By on April 13, 2011

There’s been a recent groundswell of interest in natural gas as a fuel for cars in recent months, marked by Honda’s decision to sell a natural gas-powered 2012 Civic in 50 states, Edmunds CEO Jeremy Anwyl’s public paean to the fuel, and the EPA’s relaxation of natural gas conversion regulations. Honda alt-fuel manager Eric Rosenberg enthuses to WardsAuto

We’re the Saudi Arabia of natural gas… Demand [for the Civic GX] has tripled, and that’s actual retail demand. Traditionally, fleet has been about 50% to 55% of demand, but now it’s dropped; now 80% of demand is retail.

And since Chrysler’s new guardian, Fiat, has plenty of (well-subsidized) natural gas experience in Italy, it’s no surprise that Chrysler’s looking to get in on the action (Chrysler’s own experience with the stuff was brief). In fact, just last year Fiat-Chrysler was pushing the idea of natural gas cars as a stopgap until its first EV (the 500) arrives in 2012. Now, presumably because the desired government help wasn’t forthcoming, Bloomberg reports that Chrysler is only promising gassy goodness “by 2017.” Now there’s an interesting way to jump on a bandwagon.

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12 Comments on “Chrysler Goes CNG… By 2017...”


  • avatar
    redmondjp

    Watch the look on the cashier’s face when you walk off the freeway into the mini-mart and ask for a 5-gallon CNG can . . .

    The towing industry will love it, love it!

  • avatar
    blowfish

    the down side is short range, in its hey day, u can have a tank to run 100 miles, but if people are comfortable with EV’s short range and no jerry cans  then CNG should be the lesser evil.

    20 some yrs ago it was gaining momentum, it was the LPG first, then suddenly nobody wanna to touch them.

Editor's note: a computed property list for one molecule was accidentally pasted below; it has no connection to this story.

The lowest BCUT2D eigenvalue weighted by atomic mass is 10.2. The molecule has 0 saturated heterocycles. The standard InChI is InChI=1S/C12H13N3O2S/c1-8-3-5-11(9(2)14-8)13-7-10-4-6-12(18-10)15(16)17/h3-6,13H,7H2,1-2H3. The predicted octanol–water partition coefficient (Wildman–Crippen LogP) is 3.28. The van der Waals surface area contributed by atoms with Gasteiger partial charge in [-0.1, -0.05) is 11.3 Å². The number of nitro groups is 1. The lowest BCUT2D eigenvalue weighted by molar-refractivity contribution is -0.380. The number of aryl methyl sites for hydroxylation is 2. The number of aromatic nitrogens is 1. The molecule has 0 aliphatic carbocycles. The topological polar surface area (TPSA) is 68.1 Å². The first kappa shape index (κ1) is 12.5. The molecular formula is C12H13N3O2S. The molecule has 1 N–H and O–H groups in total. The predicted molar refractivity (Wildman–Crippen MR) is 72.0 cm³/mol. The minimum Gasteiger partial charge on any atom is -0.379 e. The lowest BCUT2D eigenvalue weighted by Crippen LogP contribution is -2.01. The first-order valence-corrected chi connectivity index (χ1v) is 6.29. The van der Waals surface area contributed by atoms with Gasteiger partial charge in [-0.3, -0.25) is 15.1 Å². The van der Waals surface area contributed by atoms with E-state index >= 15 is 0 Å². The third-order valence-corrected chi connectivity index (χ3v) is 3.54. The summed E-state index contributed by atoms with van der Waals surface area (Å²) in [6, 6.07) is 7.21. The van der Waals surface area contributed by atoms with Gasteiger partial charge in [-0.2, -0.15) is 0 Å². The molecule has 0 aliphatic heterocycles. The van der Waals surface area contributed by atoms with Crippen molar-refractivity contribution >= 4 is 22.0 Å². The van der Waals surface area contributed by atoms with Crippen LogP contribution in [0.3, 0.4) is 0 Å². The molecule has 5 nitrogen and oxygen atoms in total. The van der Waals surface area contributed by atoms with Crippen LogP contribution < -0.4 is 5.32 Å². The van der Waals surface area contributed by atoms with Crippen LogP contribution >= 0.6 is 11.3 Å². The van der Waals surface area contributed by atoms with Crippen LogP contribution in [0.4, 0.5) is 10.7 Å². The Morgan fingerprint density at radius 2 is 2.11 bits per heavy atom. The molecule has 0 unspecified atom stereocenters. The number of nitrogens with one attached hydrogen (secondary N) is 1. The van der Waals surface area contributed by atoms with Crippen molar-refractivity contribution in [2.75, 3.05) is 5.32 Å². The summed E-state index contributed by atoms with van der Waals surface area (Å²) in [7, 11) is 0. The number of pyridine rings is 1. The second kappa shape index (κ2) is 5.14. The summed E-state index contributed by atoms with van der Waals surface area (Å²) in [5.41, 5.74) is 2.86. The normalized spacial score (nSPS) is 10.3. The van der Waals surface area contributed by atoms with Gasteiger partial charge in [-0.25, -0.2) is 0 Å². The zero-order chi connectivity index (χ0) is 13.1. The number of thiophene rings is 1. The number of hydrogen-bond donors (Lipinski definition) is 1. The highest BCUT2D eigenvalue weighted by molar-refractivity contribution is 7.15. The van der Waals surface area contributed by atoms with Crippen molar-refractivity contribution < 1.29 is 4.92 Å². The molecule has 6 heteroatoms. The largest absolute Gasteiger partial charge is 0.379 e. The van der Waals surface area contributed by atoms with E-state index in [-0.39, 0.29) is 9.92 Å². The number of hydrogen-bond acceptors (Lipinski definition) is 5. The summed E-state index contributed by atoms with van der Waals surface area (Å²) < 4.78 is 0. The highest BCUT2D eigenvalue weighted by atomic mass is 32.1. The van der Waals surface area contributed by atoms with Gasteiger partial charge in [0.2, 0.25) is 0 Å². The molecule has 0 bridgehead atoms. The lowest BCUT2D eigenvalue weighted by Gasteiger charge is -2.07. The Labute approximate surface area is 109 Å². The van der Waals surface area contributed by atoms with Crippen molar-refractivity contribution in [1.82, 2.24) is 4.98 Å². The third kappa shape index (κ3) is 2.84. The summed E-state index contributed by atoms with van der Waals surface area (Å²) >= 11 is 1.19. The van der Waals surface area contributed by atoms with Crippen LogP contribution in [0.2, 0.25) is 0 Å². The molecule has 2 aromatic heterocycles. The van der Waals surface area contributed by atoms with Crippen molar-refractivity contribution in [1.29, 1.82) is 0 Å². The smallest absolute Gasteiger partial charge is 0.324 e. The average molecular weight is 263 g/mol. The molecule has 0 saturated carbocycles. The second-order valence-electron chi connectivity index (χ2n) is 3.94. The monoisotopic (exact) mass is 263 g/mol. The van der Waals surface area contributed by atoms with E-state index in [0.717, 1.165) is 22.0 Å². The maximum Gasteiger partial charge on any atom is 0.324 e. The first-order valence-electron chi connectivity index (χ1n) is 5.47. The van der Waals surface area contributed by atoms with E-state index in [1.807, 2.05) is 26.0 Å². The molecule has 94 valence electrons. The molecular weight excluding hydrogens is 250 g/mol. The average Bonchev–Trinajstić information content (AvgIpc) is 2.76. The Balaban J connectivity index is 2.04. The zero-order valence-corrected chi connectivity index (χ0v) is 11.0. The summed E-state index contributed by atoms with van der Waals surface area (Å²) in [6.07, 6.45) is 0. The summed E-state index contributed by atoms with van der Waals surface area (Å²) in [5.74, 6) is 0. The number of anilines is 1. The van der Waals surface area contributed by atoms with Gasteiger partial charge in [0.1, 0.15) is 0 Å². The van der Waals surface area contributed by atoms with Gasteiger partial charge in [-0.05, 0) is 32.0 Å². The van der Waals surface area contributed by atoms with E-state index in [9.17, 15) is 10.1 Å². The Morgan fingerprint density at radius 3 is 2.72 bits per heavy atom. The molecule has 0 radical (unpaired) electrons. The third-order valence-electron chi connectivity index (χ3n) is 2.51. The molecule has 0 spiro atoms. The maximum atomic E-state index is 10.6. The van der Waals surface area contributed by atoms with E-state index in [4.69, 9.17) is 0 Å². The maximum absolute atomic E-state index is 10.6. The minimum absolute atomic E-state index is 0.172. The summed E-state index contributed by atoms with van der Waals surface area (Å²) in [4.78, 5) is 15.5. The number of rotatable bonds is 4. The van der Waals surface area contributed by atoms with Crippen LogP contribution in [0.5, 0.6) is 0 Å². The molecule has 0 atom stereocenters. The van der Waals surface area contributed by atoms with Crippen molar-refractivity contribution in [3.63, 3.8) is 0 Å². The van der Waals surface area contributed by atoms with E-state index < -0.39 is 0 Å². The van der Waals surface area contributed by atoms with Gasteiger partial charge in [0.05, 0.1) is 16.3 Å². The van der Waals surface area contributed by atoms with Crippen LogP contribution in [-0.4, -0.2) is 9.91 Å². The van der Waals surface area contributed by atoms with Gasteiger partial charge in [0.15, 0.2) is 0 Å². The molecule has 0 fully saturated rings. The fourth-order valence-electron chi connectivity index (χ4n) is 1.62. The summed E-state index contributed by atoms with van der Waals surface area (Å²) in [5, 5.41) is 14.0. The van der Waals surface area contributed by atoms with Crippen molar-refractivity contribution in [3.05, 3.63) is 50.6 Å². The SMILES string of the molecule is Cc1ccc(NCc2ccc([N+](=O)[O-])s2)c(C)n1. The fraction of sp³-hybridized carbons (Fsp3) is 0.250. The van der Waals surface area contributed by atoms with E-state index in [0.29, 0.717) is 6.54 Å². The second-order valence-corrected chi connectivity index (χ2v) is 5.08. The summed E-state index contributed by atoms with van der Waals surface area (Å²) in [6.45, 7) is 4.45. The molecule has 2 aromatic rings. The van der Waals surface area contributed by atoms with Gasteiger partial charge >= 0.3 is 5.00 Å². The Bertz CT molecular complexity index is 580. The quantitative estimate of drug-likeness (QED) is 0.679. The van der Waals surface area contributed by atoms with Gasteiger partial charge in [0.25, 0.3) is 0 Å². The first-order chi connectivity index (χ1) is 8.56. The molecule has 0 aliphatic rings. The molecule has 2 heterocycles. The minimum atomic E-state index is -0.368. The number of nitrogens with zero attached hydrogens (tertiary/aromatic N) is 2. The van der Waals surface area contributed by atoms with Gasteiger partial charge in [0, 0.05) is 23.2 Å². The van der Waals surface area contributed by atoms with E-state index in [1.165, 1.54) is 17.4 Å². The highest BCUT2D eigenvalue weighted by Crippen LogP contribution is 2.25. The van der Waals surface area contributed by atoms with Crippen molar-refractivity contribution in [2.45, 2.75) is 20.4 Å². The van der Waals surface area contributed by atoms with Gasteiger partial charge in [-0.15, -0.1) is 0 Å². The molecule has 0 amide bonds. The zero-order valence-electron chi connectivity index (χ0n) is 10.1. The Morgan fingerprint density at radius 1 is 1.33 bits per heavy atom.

With any gas ( no gasiline/ benzene) engine one really have to know how to set the timing, they’re not forgiving at all, they can blow up. As a LPG owner once told me. With Benzene engine one can play with it until it wont fire.

    I am a bit leery about if any leak do happen. LPG is heavier than air so when leaks it sank to bottom, whereas CNG is lighter so it goes up or trapped in ceiling if indoor.
    Many parkings do render Gas cars persona non grata. So u need street parking.
    So slapping her anywhere downtown will be a big challenge. Especially out with family or a date.

    Is more ideal to have dual fuel, but is not as easy to optimize to dual fuel, as one servant cannot serve 2 masters.

    • 0 avatar
      Michal

      Old LPG venturi systems did have problems: potential for backfires, low power and poor fuel economy.  Modern vapour injection systems are better, and liquid injection better again.  With the latter the engine burns only slightly more LPG than gasoline, but actually achieves more power.
       
      LPG may be rare in the USA but it’s very popular in Australia, South Korea and Europe.  25% of Poland’s cars run on LPG, the highest concentration in the world.
       
      With old venturi type systems the timing could never be set right: the system would usually run rich which is why many old LPG vehicles’ exhaust stinks.  Modern systems are fully EFI controlled and do not have any timing problems.